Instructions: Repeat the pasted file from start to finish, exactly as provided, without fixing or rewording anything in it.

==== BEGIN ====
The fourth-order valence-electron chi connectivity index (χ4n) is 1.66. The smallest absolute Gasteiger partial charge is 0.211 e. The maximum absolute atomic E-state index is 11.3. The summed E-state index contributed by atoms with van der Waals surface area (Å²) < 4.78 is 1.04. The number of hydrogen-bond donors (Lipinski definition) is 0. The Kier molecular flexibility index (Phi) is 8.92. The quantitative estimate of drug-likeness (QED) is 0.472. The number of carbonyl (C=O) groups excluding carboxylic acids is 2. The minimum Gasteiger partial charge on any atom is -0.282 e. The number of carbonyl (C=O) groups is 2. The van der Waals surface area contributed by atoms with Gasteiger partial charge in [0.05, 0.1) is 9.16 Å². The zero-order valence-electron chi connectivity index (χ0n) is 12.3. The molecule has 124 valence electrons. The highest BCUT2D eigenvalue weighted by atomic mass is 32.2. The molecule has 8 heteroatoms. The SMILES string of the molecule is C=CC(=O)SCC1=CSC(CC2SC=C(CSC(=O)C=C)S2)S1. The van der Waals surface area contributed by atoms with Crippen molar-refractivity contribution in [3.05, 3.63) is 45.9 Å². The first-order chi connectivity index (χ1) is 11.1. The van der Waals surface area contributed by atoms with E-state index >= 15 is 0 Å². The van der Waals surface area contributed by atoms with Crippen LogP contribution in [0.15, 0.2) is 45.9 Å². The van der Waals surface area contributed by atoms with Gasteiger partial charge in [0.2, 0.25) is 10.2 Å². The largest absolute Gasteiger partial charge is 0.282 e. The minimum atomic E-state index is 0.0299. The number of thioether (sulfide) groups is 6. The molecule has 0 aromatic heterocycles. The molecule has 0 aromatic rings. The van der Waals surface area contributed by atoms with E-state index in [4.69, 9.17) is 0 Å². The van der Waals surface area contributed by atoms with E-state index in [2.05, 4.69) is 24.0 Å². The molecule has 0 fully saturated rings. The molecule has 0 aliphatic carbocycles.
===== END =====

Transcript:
The fourth-order valence-electron chi connectivity index (χ4n) is 1.66. The smallest absolute Gasteiger partial charge is 0.211 e. The maximum absolute atomic E-state index is 11.3. The summed E-state index contributed by atoms with van der Waals surface area (Å²) < 4.78 is 1.04. The number of hydrogen-bond donors (Lipinski definition) is 0. The Kier molecular flexibility index (Phi) is 8.92. The quantitative estimate of drug-likeness (QED) is 0.472. The number of carbonyl (C=O) groups excluding carboxylic acids is 2. The minimum Gasteiger partial charge on any atom is -0.282 e. The number of carbonyl (C=O) groups is 2. The van der Waals surface area contributed by atoms with Gasteiger partial charge in [0.05, 0.1) is 9.16 Å². The zero-order valence-electron chi connectivity index (χ0n) is 12.3. The molecule has 124 valence electrons. The highest BCUT2D eigenvalue weighted by atomic mass is 32.2. The molecule has 8 heteroatoms. The SMILES string of the molecule is C=CC(=O)SCC1=CSC(CC2SC=C(CSC(=O)C=C)S2)S1. The van der Waals surface area contributed by atoms with Crippen molar-refractivity contribution in [3.05, 3.63) is 45.9 Å². The first-order chi connectivity index (χ1) is 11.1. The van der Waals surface area contributed by atoms with E-state index >= 15 is 0 Å². The van der Waals surface area contributed by atoms with Crippen LogP contribution in [0.15, 0.2) is 45.9 Å². The van der Waals surface area contributed by atoms with Gasteiger partial charge in [0.2, 0.25) is 10.2 Å². The largest absolute Gasteiger partial charge is 0.282 e. The minimum atomic E-state index is 0.0299. The number of thioether (sulfide) groups is 6. The molecule has 0 aromatic heterocycles. The molecule has 0 aromatic rings. The van der Waals surface area contributed by atoms with E-state index in [4.69, 9.17) is 0 Å². The van der Waals surface area contributed by atoms with E-state index in [2.05, 4.69) is 24.0 Å². The molecule has 0 fully saturated rings. The molecule has 0 aliphatic carbocycles.